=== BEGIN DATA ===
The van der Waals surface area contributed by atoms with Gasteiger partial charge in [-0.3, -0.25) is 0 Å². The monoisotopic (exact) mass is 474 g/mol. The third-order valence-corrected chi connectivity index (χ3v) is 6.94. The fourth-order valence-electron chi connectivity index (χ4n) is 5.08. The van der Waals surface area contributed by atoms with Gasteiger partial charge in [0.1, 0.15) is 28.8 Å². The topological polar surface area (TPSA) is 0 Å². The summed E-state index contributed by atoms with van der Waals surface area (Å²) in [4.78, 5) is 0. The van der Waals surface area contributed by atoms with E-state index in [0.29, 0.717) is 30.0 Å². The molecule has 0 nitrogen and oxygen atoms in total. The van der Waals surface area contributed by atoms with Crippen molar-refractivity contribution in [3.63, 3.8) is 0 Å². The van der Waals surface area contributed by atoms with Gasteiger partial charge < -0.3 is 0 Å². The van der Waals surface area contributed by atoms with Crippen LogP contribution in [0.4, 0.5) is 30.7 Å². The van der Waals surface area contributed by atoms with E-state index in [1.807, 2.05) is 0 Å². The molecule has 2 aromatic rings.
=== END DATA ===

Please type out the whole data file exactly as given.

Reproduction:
The van der Waals surface area contributed by atoms with Gasteiger partial charge in [-0.3, -0.25) is 0 Å². The monoisotopic (exact) mass is 474 g/mol. The third-order valence-corrected chi connectivity index (χ3v) is 6.94. The fourth-order valence-electron chi connectivity index (χ4n) is 5.08. The van der Waals surface area contributed by atoms with Gasteiger partial charge in [0.1, 0.15) is 28.8 Å². The topological polar surface area (TPSA) is 0 Å². The summed E-state index contributed by atoms with van der Waals surface area (Å²) in [4.78, 5) is 0. The van der Waals surface area contributed by atoms with E-state index in [0.29, 0.717) is 30.0 Å². The molecule has 0 nitrogen and oxygen atoms in total. The van der Waals surface area contributed by atoms with Crippen molar-refractivity contribution in [3.63, 3.8) is 0 Å². The van der Waals surface area contributed by atoms with Gasteiger partial charge < -0.3 is 0 Å². The van der Waals surface area contributed by atoms with Crippen LogP contribution in [0.4, 0.5) is 30.7 Å². The van der Waals surface area contributed by atoms with E-state index in [1.807, 2.05) is 0 Å². The molecule has 2 aromatic rings.